One attendee asked if a donor-recipient match could be too close. Dr. Orkin responded that a perfect match may enhance the graft-versus-leukemia effect, although this may not be an issue for non-malignant disease.
Another participant inquired about the manufacture of cells that are produced ex vivo. Dr. Orkin noted that techniques to harvest peripheral blood or marrow are currently available, but limitations exist with regard to the degree of expansion. However, evidence suggests that growth factors may be manipulated to assist this process. He noted also that the events that occur in the marrow niche are not well understood and that many scientific and engineering challenges remain to be addressed.
Another attendee asked if parathyroid hormone, which has been hypothesized as a stimulus for osteoblasts, has been investigated with regard to HSCs. Dr. Orkin noted that parathyroid hormone research suggests that the factor works only modestly in the mouse. However, he observed that parathyroid hormone and other potential factors could be investigated safely in trials with careful monitoring.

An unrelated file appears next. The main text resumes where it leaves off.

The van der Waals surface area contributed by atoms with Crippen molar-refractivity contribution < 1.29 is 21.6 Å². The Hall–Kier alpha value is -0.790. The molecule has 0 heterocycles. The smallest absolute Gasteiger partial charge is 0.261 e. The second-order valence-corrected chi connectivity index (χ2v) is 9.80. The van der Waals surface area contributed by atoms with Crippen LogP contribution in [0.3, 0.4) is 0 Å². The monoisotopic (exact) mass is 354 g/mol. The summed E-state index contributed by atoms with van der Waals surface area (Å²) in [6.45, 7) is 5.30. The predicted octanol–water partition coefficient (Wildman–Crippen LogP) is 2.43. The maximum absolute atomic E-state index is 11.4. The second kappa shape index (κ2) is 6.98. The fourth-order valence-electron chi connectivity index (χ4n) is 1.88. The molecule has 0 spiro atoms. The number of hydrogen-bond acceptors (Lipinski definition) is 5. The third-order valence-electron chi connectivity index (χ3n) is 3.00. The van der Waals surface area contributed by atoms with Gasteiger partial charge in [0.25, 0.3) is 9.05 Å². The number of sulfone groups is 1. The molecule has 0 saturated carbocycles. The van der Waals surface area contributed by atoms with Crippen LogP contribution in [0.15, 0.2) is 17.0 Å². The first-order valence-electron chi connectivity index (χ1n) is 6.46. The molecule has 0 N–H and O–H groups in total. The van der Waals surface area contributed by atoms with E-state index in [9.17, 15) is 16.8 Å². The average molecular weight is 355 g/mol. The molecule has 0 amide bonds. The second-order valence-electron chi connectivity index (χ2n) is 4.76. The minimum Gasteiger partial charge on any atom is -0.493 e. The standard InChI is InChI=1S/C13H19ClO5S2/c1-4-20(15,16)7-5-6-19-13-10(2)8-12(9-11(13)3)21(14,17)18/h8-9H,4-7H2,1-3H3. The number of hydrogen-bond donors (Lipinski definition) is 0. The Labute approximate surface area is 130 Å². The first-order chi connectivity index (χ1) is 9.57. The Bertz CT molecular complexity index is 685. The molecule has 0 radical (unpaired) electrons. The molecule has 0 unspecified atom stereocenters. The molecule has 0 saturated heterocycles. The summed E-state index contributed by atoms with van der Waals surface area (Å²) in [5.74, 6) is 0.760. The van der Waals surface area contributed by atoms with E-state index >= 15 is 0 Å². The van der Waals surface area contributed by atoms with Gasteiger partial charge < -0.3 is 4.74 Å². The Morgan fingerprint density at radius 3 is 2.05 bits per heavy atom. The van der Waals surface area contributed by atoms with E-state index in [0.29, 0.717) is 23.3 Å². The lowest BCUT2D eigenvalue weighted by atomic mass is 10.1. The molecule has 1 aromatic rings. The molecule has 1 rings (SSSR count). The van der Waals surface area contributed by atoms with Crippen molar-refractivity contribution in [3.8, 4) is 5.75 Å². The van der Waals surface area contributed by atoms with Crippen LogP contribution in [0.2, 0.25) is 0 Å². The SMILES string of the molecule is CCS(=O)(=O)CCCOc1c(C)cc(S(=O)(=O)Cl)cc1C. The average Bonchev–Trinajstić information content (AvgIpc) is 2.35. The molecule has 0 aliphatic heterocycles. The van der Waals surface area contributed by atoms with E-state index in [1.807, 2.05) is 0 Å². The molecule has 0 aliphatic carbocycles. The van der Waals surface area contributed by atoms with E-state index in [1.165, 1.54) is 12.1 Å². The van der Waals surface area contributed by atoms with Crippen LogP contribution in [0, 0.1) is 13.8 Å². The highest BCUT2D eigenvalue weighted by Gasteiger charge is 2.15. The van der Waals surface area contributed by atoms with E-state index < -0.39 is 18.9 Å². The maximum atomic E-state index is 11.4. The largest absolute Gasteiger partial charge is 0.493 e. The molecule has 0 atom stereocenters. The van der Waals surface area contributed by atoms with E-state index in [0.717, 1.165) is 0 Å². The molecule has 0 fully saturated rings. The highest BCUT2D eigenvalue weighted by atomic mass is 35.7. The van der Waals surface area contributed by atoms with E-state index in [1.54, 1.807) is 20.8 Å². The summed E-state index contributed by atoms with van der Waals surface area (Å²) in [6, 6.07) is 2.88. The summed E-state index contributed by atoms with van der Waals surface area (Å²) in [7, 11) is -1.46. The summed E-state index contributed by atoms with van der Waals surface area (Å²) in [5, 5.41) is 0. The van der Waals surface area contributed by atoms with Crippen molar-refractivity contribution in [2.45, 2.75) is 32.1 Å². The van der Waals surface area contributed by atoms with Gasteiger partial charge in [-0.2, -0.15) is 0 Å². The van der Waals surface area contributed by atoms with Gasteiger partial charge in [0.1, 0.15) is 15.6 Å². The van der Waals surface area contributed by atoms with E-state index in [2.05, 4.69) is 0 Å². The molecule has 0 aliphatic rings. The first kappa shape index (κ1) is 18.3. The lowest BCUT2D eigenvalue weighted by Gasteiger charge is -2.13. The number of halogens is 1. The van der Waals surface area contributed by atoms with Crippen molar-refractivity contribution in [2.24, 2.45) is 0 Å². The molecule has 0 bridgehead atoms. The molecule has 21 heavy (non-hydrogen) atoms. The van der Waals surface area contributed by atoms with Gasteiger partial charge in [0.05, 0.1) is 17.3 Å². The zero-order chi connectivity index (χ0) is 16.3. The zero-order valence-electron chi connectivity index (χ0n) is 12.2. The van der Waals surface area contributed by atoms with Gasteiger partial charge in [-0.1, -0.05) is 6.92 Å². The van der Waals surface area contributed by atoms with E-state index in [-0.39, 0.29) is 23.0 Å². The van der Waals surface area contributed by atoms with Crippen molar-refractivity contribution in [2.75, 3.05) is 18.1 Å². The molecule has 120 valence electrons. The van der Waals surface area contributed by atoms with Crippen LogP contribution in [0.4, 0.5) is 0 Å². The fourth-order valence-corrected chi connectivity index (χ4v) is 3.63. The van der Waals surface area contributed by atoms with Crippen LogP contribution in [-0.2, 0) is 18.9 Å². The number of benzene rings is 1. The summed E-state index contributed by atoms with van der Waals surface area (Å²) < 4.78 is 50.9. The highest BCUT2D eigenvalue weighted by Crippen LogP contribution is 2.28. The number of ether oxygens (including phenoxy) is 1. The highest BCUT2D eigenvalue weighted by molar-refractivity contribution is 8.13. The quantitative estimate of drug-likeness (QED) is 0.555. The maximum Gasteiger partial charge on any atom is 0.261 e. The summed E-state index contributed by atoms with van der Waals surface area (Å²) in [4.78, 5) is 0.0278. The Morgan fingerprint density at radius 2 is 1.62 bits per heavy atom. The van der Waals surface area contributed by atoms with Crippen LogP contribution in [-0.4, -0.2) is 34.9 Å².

An attendee asked about positive results reported from the use of HSCs in diabetes. Dr. Orkin expressed doubt about these results, stating that it is highly unlikely that HSCs can be traced to a final fate of pancreatic beta-cells. These experiments most likely used a heterogeneous mixture of cells that included cytokines and possibly other stem cell types that could contribute to the reported results.